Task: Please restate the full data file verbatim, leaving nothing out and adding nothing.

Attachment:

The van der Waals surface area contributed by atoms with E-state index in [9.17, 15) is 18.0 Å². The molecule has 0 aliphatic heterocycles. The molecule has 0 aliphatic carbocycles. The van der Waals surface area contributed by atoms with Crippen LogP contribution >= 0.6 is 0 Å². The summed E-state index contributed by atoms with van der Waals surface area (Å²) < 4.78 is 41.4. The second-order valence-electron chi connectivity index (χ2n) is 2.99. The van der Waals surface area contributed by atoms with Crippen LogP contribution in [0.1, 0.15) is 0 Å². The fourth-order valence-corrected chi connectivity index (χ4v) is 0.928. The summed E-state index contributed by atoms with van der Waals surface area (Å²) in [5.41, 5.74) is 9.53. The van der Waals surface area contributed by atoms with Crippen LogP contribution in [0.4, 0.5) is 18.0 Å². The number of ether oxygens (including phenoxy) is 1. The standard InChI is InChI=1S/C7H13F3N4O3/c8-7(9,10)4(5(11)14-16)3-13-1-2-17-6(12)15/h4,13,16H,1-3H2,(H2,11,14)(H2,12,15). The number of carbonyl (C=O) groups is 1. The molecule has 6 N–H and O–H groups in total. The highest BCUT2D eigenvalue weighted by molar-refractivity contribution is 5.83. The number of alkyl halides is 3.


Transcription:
The van der Waals surface area contributed by atoms with E-state index in [9.17, 15) is 18.0 Å². The molecule has 0 aliphatic heterocycles. The molecule has 0 aliphatic carbocycles. The van der Waals surface area contributed by atoms with Crippen LogP contribution >= 0.6 is 0 Å². The summed E-state index contributed by atoms with van der Waals surface area (Å²) < 4.78 is 41.4. The second-order valence-electron chi connectivity index (χ2n) is 2.99. The van der Waals surface area contributed by atoms with Crippen LogP contribution in [0.1, 0.15) is 0 Å². The fourth-order valence-corrected chi connectivity index (χ4v) is 0.928. The summed E-state index contributed by atoms with van der Waals surface area (Å²) in [5.41, 5.74) is 9.53. The van der Waals surface area contributed by atoms with Crippen LogP contribution in [0.4, 0.5) is 18.0 Å². The number of ether oxygens (including phenoxy) is 1. The standard InChI is InChI=1S/C7H13F3N4O3/c8-7(9,10)4(5(11)14-16)3-13-1-2-17-6(12)15/h4,13,16H,1-3H2,(H2,11,14)(H2,12,15). The number of carbonyl (C=O) groups is 1. The molecule has 6 N–H and O–H groups in total. The highest BCUT2D eigenvalue weighted by molar-refractivity contribution is 5.83. The number of alkyl halides is 3.